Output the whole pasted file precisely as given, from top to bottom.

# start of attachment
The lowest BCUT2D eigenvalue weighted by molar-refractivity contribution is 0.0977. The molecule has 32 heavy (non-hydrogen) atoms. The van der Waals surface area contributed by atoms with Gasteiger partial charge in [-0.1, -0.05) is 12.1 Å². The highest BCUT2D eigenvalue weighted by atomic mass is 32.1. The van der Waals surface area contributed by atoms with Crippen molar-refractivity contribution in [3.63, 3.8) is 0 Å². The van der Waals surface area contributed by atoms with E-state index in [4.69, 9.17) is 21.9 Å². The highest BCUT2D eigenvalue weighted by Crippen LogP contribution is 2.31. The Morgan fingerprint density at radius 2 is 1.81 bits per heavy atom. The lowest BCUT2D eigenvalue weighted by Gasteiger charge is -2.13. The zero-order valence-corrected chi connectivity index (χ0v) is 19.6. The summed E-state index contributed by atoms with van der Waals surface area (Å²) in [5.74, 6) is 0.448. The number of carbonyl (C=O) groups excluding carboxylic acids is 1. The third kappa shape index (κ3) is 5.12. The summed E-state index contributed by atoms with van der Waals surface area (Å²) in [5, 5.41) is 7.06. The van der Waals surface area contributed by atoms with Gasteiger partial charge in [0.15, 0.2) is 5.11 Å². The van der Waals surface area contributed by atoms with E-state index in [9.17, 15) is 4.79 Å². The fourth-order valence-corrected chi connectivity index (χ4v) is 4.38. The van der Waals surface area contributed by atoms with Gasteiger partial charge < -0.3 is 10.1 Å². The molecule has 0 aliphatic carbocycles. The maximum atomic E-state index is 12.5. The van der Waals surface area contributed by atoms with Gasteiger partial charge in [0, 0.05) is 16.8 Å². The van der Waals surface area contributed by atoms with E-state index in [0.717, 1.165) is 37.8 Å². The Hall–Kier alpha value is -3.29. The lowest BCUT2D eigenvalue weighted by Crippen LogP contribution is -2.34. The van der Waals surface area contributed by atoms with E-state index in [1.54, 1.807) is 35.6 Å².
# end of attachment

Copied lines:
The lowest BCUT2D eigenvalue weighted by molar-refractivity contribution is 0.0977. The molecule has 32 heavy (non-hydrogen) atoms. The van der Waals surface area contributed by atoms with Gasteiger partial charge in [-0.1, -0.05) is 12.1 Å². The highest BCUT2D eigenvalue weighted by atomic mass is 32.1. The van der Waals surface area contributed by atoms with Crippen molar-refractivity contribution in [3.63, 3.8) is 0 Å². The van der Waals surface area contributed by atoms with E-state index in [4.69, 9.17) is 21.9 Å². The highest BCUT2D eigenvalue weighted by Crippen LogP contribution is 2.31. The Morgan fingerprint density at radius 2 is 1.81 bits per heavy atom. The lowest BCUT2D eigenvalue weighted by Gasteiger charge is -2.13. The zero-order valence-corrected chi connectivity index (χ0v) is 19.6. The summed E-state index contributed by atoms with van der Waals surface area (Å²) in [5.74, 6) is 0.448. The number of carbonyl (C=O) groups excluding carboxylic acids is 1. The third kappa shape index (κ3) is 5.12. The summed E-state index contributed by atoms with van der Waals surface area (Å²) in [5, 5.41) is 7.06. The van der Waals surface area contributed by atoms with Gasteiger partial charge in [0.15, 0.2) is 5.11 Å². The van der Waals surface area contributed by atoms with E-state index in [9.17, 15) is 4.79 Å². The fourth-order valence-corrected chi connectivity index (χ4v) is 4.38. The van der Waals surface area contributed by atoms with Gasteiger partial charge < -0.3 is 10.1 Å². The molecule has 0 aliphatic carbocycles. The maximum atomic E-state index is 12.5. The van der Waals surface area contributed by atoms with Gasteiger partial charge in [0, 0.05) is 16.8 Å². The van der Waals surface area contributed by atoms with E-state index in [0.717, 1.165) is 37.8 Å². The Hall–Kier alpha value is -3.29. The lowest BCUT2D eigenvalue weighted by Crippen LogP contribution is -2.34. The van der Waals surface area contributed by atoms with E-state index in [1.54, 1.807) is 35.6 Å².